Chapter X. The Priest outside His Parish
By the Rev. Clinton Locke, D.D., Chicago, Ill.
WE ARE now to consider the Priest in those Church relations which do not come under the head of "Parochial," such as his relations to the General Church, to the Diocese, to his brother priests, and to the ministers in the religious bodies around him. Not one of these can any clergyman afford to neglect, and very often, from his turn of mind, he may be able to do much in these for his parish, for the whole Church, and (let me say once for all) for his Divine Master.
Of course, none of these things must ever be allowed to obscure the sentence written up in the priest's heart, "I am the servant of the parish. I am the pastor of this flock, here lies my duty;" but I question very much whether any parish priest can do his full duty to his flock without linking himself in the chain of outside relations which I have indicated. In the first place, if a man shuts himself within the walls of his parish, his views of things, his judgments of men, and his ideas of God in His dealings with men, will shrivel up; contract and be measured by an inch and not by a yardstick. I have noticed often in country clergy, rarely leaving their parishes, and with few clerical associates, how very different their standard waa from that of men moving in the city world. Rabbits appeared lions to them, and, on the contrary, the elephant of the city, took on the dimensions of a mouse. You may read all the Church papers you please; they will not for a moment take the place of actual intercourse with men, or of personal participation in Church movements. Of course, your parish, unless it has been well trained, will object to your being much interested in outside matters, or your trying to interest it. "We pay you," will be the coarse, but very natural gossip, "and we are entitled to your full time."
Let us, however, leave generalities and take up this subject more in detail.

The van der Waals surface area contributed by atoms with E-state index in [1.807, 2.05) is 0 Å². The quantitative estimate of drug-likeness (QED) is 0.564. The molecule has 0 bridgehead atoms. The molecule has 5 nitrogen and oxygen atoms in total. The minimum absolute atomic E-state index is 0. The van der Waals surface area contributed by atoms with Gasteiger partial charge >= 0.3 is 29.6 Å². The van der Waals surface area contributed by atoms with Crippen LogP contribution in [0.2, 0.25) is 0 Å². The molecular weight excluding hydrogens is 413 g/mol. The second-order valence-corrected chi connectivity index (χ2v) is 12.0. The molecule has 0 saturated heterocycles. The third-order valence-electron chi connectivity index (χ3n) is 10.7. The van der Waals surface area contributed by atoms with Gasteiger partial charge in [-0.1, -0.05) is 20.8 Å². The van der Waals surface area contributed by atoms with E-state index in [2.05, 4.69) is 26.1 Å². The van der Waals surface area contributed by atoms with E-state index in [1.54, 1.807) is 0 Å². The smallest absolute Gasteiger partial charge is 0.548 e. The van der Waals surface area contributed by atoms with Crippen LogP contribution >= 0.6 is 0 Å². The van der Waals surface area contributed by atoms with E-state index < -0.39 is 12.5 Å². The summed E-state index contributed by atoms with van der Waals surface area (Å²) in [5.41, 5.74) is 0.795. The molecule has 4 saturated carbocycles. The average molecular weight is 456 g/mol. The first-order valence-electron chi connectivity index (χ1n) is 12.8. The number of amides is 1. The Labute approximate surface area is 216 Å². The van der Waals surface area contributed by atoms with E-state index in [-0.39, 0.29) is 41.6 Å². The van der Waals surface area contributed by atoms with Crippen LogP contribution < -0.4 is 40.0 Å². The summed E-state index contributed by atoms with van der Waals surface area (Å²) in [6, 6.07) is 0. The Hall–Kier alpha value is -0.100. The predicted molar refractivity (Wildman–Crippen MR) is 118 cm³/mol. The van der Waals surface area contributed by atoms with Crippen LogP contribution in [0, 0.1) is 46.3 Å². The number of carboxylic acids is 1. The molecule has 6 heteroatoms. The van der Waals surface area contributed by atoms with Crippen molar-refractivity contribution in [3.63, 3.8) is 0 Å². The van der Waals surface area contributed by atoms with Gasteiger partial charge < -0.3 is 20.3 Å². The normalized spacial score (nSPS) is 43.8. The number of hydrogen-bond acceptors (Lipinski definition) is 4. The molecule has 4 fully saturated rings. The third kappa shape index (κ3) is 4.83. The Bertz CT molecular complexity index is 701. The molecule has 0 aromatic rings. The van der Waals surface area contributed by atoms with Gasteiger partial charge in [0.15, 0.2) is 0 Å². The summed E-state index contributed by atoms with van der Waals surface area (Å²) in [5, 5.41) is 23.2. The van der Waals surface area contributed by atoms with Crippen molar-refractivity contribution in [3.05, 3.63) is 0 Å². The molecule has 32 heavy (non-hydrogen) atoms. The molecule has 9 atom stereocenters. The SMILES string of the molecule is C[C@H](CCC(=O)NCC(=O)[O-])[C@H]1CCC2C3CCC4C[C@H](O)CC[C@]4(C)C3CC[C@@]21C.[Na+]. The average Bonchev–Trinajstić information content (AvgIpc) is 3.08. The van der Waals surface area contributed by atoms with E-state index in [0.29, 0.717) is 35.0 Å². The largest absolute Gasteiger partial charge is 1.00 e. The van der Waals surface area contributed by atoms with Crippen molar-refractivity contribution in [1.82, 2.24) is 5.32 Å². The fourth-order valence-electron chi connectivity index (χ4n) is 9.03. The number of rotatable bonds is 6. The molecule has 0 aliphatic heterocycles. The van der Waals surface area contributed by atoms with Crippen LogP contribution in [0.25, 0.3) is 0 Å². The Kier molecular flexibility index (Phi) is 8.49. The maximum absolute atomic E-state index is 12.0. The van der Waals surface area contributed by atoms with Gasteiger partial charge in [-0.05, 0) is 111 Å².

The Priest and the Church at large. You are not only a parish priest, remember, but a Catholic priest. You may be a captain of a company, but companies are related to regiments, and regiments to brigades, and brigades to army corps. A company acting on its own hook will soon get into trouble. You may say that you know priests who fill their churches and have great success, and yet keep entirely aloof from the Church world. The Bishop comes once a year to confirm, and that is about all the people ever see or hear of the general Church life. The great missionary, philanthrophic, and educational causes are never pleaded in those parishes. The dues enjoined by canon are paid, but beyond that (and very few ever know what those dues are for, or why they are paid) their knowledge of the Church begins and ends in the scanty notices the Rector vouchsafes them. I grant that such parishes are not unknown, but it no more proves that their priests are in the right, than a fine carriage and a splendid house owned by a quack proves that quackery is a better calling and more commendable than the practice of sound medicine. It is not a question of what success a priest might have in a certain parish, and yet shut out from it the claims of the general Church, but whether such a course is not a shameful violation of duty and an utter shortcoming in the fulfilment of ordination vows. I say, unhesitatingly, that unless a, priest fully identifies his parish with the Church at large, he is not doing his proper work. He is blameworthy, no matter if every sitting in his church be taken, and he be the idol of a worshipping multitude.